One of the characteristics of some modern, self-styled religious, people is that, first and foremost, they are looking to get something out of religion for themselves, here and now.  They want to hear and experience something new,  something that will, hopefully, free them from the weariness of what they have long been aware of and accustomed to yet have never known or experienced.  They want to feel the power and know the excitement of being swept along by supercharged communal emotions or the surreal, oriental, bliss of being surrounded and lulled by a scented and gently swirling fog of mystery.  Such people are -- possibly unaware to themselves -- centred on their own earthly feelings and experiences, and they find Christianity which speaks of a transcendent God quite boring, especially when the Christian message is proclaimed with clarity to their minds while they are hoping to have their emotions directly addressed with their minds left comfortably disengaged.
The apostle Paul said that, being acutely conscious of his own personal weakness, He proclaimed the mystery of God ‘in fear and much trembling’, desiring above all that his people's faith should rest on the power of God, not on the wisdom or cleverness of men who can speak words that are almost salacious in their ability to delight and sway their hearers.
But there, you might think, is something that needs further explanation:
Paul speaks of the power of God, and displays of power are, surely, just what our worldly religious people want to see and experience?
Yes, that is indeed the case.  But the power of God of which St. Paul speaks is never displayed: it is, indeed, sometimes exercised for the encouragement and benefit of people in particular circumstances hearing the testimony of God for the first time, or, striving – under difficulties -- to live according to His teaching.  However, God's exercise of power on such occasions and for such people is not a display of spiritual fireworks to make all who witness it gape, but rather a rare  and short-term intensification of what is God’s continuous and invisible battle in and through the Church for the minds and hearts of men and women of all times and all cultures against the abusive and tyrannical rule of Satan over this world; for there is no power other than that normally unseen power of God’s grace in Jesus’ Gospel through the Church that can rescue mankind from their fallen, sinful, state.  Today, in our affluent society, we see the awful consequences arising for ordinary individuals when society as a whole acquiesces under the power of Satan and opts for the wages of sin: ever more and more disgusting and degrading exuberances of evil appear in our midst against which the miserable fig-leaves of human self-righteousness and the rule of politically-correct law are powerless to control, let alone redress.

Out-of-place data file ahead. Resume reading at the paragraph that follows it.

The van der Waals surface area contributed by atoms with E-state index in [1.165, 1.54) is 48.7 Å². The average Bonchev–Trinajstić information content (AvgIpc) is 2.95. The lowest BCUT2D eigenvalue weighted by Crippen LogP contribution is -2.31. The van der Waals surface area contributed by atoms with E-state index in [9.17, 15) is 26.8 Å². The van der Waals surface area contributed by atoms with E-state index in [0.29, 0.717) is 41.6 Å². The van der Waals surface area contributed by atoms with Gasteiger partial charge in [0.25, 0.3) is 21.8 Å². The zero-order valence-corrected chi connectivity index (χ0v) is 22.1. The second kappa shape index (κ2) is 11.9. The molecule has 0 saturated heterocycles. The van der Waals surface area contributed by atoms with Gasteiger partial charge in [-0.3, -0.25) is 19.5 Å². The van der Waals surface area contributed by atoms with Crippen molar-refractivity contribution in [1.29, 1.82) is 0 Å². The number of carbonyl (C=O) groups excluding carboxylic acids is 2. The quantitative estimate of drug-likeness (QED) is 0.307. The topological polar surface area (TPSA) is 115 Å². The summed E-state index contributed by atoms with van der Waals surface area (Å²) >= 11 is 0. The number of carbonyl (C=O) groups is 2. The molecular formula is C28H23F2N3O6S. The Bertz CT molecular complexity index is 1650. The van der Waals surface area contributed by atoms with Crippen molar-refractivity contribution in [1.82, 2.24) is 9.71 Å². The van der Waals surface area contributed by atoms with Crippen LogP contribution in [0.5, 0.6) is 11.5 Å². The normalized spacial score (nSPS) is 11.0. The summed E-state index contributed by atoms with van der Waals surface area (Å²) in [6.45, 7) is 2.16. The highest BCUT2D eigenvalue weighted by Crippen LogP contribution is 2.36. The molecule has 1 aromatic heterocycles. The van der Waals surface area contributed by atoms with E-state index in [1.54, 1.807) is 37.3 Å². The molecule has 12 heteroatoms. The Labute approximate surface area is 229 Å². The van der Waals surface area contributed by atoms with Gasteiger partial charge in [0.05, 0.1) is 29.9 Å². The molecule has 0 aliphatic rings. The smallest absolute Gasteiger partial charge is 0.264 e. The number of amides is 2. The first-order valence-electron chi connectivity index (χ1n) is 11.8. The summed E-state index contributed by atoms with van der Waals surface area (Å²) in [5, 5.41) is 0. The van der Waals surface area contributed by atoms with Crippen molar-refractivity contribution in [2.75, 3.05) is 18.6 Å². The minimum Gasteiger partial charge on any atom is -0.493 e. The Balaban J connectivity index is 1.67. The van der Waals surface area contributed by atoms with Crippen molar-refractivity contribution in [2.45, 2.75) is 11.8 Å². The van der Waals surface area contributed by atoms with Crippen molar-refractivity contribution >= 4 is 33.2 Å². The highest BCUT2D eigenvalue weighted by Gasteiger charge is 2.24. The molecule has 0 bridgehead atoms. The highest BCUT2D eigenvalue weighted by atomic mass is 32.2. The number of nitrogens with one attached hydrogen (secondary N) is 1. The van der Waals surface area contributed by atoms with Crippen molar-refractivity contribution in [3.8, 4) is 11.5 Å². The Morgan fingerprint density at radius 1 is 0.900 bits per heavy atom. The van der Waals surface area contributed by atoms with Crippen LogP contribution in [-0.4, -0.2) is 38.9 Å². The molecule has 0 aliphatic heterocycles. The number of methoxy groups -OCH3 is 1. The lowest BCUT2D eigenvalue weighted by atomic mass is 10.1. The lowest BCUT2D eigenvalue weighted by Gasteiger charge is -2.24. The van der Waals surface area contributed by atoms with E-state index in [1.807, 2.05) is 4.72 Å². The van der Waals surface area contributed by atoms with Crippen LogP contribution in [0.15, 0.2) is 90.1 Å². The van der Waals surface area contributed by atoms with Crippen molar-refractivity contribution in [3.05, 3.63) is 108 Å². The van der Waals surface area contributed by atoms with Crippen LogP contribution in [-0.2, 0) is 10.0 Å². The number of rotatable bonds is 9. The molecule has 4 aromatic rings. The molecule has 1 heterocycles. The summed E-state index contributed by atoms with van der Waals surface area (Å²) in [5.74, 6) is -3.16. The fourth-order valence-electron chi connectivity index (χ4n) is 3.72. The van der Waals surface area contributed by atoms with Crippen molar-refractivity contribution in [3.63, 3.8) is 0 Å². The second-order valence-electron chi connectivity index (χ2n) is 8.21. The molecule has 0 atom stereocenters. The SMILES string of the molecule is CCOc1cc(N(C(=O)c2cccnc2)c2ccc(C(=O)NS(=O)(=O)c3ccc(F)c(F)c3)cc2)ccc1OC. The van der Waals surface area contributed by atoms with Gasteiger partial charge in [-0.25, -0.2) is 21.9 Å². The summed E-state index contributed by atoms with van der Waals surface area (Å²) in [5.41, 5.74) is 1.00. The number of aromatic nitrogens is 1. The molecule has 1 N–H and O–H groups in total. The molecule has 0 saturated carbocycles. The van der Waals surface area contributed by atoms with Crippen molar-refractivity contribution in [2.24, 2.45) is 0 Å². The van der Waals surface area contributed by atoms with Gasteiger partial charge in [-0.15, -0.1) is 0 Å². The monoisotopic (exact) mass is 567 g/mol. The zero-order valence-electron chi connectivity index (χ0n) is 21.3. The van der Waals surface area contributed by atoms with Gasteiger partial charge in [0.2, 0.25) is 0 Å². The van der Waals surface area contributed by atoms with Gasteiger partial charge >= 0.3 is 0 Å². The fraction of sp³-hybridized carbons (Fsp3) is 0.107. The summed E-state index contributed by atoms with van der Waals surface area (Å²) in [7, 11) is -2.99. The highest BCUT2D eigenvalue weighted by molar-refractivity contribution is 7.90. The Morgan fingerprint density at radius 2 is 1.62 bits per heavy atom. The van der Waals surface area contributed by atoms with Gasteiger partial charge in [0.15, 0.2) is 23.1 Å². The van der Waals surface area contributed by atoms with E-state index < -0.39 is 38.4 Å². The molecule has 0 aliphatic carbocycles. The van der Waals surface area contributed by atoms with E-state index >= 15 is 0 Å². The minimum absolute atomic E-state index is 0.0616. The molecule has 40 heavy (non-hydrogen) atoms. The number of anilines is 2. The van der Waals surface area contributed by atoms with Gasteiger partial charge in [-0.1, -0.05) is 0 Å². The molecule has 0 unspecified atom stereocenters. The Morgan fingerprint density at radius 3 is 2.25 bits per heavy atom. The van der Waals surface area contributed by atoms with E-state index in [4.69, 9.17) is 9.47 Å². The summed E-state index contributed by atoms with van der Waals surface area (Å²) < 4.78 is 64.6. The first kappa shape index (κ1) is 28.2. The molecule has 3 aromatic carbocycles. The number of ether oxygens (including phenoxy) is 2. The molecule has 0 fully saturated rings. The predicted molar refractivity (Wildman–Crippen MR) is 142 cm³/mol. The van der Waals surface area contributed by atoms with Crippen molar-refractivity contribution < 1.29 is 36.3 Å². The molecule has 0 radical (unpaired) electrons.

People of God, Christians, above all Catholics, have to try to be salt of the earth and light of the world.  Salt was used, as I said, in the ancient world to preserve food from corruption; and those disciples of Jesus who do not resist the corruption of evil, have become like tasteless salt, as Jesus said:
good for nothing but to be thrown out and trampled underfoot by men.
Likewise, a light is meant to show the way, to lead in the right direction. Catholics who do not, in any way, lead along that way, but always follow, consistently excusing themselves saying that 'what everyone else is doing can't be that bad', are not true Catholics, not authentic disciples of Jesus, at all, and too many of them, sadly, end up indulging themselves in the pleasures of darkness: they follow the pagan majority into fornication, divorce, adultery, and contraception; they steal, they malign, and they lie.  Indeed, there are some who do such things and then parade their personal integrity – and consummate their sin -- by receiving the Eucharist with oodles and oodles of hypocrisy but no confession, no contrition.
People of God, be simple and sincere before God in all your dealings, and do not fail to be quietly but totally confident in Jesus’ promise that, because you are His disciples, you are indeed the salt of the earth and the light of the world, and all the witness that you bear for Jesus will, ultimately, bring forth fruit both ‘pleasant and desirable’ for God’s people.  Do not be eaten up with concern for yourself and your standing among men, but rather, trying to be true to Jesus and His teaching in Mother Church, trust in God and allow Him to take care of you, for He is the unfailing Shepherd of His flock.  In that way the prophecy of Isaiah will be verified in you and for you:
Your light shall break forth like the morning, your healing shall spring forth speedily, and your righteousness shall go before you; the glory of the LORD shall be your rear guard.  Then you shall call, and the LORD will answer; you shall cry, and He will say, 'Here I am.'